Connect the outlet of the airlock to a REALLY big ballon so it fills up with CO2. Use a series of valves ( think T piece with 3 valves) to pass this CO2 to the intake of the compressor. Let the compressor charge up your CO2 bottle.

Hang on - don't Megaswill Production Houses (I refrain from calling them Breweries) do something like this? :blink:

Trev

PS - I might get out the old Chemistry 101 books and see if I can work out how much CO2 id actually given off during a ferment :)
 

Trev

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I also once worked out how much that contributes to Global warming, and it turns out to be quite a bit less than a cow standing in a field farting.
Ok, let me see if I understand.

A cow standing in the field makes more CO2 etc than me brewing.

Cows make milk (as well as other baby cows, but lets not allow this logic to degenerate to discussions of the sexual habits of cows).

Logically then, by brewing beer and consuming it, rather than milk, I am helping to lower the overall load of GreenHouse gases on poor old Mother Earth.

I feel all sort of warm and fuzzy on the inside (or is that the Munich Dunkel :p )

Trev
 

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Trev,

Cant find the original post but here it is again.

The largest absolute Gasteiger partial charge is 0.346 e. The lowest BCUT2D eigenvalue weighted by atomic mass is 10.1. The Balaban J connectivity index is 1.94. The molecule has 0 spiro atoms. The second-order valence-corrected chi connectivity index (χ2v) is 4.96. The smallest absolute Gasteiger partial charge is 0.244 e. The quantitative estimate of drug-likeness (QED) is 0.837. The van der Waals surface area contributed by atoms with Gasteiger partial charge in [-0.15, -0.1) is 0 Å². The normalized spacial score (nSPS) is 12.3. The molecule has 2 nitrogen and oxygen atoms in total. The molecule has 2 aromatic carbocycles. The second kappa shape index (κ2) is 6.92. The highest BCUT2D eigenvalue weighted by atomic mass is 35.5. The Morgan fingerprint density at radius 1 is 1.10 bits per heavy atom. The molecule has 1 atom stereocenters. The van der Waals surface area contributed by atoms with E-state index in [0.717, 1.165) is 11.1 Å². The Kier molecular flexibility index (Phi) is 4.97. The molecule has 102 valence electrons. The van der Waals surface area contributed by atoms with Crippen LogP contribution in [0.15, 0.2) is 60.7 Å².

It worked out that 20 brews a year does only 1% of the damage of a cow farting. But, if you find that homebrew makes you fart, then you start losing again. So yes, feel warm and fuzzy, but whatever you do dont fart.

Saved from something I posted a couple of years ago.

Recently there was some discussion in a home brewing forum on whether it was possible to harvest CO2 from a fermenter, and use it for applications like filling the head space in a conditioning container. This started me wondering if we should be collecting this CO2 and if we didnt, whether it was causing a problem.

You could get a bunch of homebrewers to stick their fermenters close together and pipe the gas from the airlocks or blow-off tubes to a large container. The gas would be at atmospheric pressure, so it would need to be a big container, but would only need to be made out of gas impermeable plastic sheet, so it could be built easily.

But to be of any serious use we have to get the CO2 into a gas cylinder, its a bit impractical dragging our big floppy bag of gas about the place. I see two ways of doing that. One is to freeze our big plastic container down to -79 degrees Celsius. The gas turns to dry ice, and we scrape the crystals off the plastic and shove them in the cylinder, then let it warm up so the dry ice evaporates inside the cylinder. But a temperature that low cant be achieved in my beer fridge. The other option is we use a high pressure compressor to squeeze the gas in our very large container into the little cylinder. A bit of research confirms that such things exist, designed specifically for breweries, to collect the CO2 from fermentation, clean it, compress it and stick it in a tank, which is then used to gas the end product. Looks like a pretty big and complicated unit for a homebrewer though.